Fresh tensions between Jeremy Corbyn and rebel Labour MPs have emerged amid new moves to pre-empt plots to oust him before the 2020 general election.
Allies of the Labour leader plan to change party rules to ensure he can automatically stand in any leadership election if he’s challenged by his own MPs.
The move, to be tabled through the party’s ruling National Executive Committee (NEC), follows what is understood to be legal advice that the rules need to be amended.
At present, the rulebook is silent on what happens after a Labour leader is challenged by his own Parliamentarians, a challenge that requires the backing of 20% of MPs, peers or MEPs.
One NEC member told HuffPost UK that rule changes are normally discussed at the July NEC before annual conference but earlier interventions were possible.
Party sources insist the plan is not on the formal agenda of next week’s meeting, though some pro-Corbyn activists would like to table it as soon as possible.
Mr Corbyn narrowly managed to get onto the Labour leader ballot this summer after he got the required 35 MPs, 15% of the total, needed for a candidacy.
His colleagues believe it is a ‘myth’ that he would fail to get enough nominations if a fresh contest were held, not least because his huge support among party members puts fresh pressure on MPs to back him.
But his allies also believe it would be “unthinkable” that the leader would not automatically be on a ballot to face any challenger.
And the rule change would be one means of 'circling the wagons around Jeremy' from attacks by rebel Labour MPs, one source said.
Unlike the Conservatives, the Parliamentary Labour Party has never invoked a formal leadership challenge – although Tony Blair was effectively forced out by critics - and so the rules are untested.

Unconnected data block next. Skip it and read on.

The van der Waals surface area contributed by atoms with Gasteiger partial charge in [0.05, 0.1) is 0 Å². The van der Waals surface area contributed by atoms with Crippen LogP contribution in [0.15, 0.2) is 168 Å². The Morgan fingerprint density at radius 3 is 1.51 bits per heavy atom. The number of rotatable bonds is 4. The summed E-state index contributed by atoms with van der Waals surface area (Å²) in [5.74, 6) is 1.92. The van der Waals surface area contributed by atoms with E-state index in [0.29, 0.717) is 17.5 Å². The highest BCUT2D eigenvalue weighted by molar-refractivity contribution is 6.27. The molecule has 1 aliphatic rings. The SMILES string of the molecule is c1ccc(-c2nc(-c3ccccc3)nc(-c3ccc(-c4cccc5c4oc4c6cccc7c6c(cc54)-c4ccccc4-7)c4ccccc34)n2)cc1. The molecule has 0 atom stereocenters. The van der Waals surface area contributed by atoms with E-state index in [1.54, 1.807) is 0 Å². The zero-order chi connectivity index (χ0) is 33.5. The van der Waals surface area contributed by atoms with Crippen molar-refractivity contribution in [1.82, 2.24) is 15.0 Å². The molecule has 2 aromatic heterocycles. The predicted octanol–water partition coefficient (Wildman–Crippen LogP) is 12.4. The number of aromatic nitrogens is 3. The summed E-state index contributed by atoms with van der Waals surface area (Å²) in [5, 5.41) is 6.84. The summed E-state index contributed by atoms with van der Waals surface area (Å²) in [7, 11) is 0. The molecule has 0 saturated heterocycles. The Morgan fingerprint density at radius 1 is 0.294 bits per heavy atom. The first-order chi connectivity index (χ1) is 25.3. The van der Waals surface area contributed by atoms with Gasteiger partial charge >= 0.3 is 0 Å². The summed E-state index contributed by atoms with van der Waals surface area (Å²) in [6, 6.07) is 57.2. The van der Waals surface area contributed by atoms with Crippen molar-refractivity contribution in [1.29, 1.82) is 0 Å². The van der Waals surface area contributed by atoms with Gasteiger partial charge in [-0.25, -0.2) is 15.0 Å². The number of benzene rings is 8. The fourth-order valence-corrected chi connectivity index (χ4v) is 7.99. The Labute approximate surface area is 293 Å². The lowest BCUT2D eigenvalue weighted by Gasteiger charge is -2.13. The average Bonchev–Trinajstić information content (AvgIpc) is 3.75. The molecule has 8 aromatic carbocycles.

Although the NEC can suggest a rule change, it can only be agreed by the full conference of the party, where constituency parties and trade unions make up 50% each of the votes.
The bigger prize for Corbyn supporters is to ensure they are represented in constituency delegate level.
The leadership rule change emerged as another Labour critic of Mr Corbyn hit out at his leftward direction on the economy, immigration and welfare policy.
Hyndburn MP and former whip Graham Jones told the BBC’s World at One programme that his party needed to be "fiscally more responsible" and "stop turning our back on the debate on immigration".
He also hit out at the pro-Corbyn grassroots movement Momentum, blaming it for a “vile” atmosphere of abuse directed at those who hadn’t backed him for the leadership.
Shadow minister Richard Burgon hit back, saying “I think we all need to get behind the Labour leader - who's been elected with a huge mandate"
Fresh claims emerged today that Momentum activists are seeking next week to win local party positions in the east London seat held by Labour MP Stella Creasy. Similar local selection battles are taking place across the country.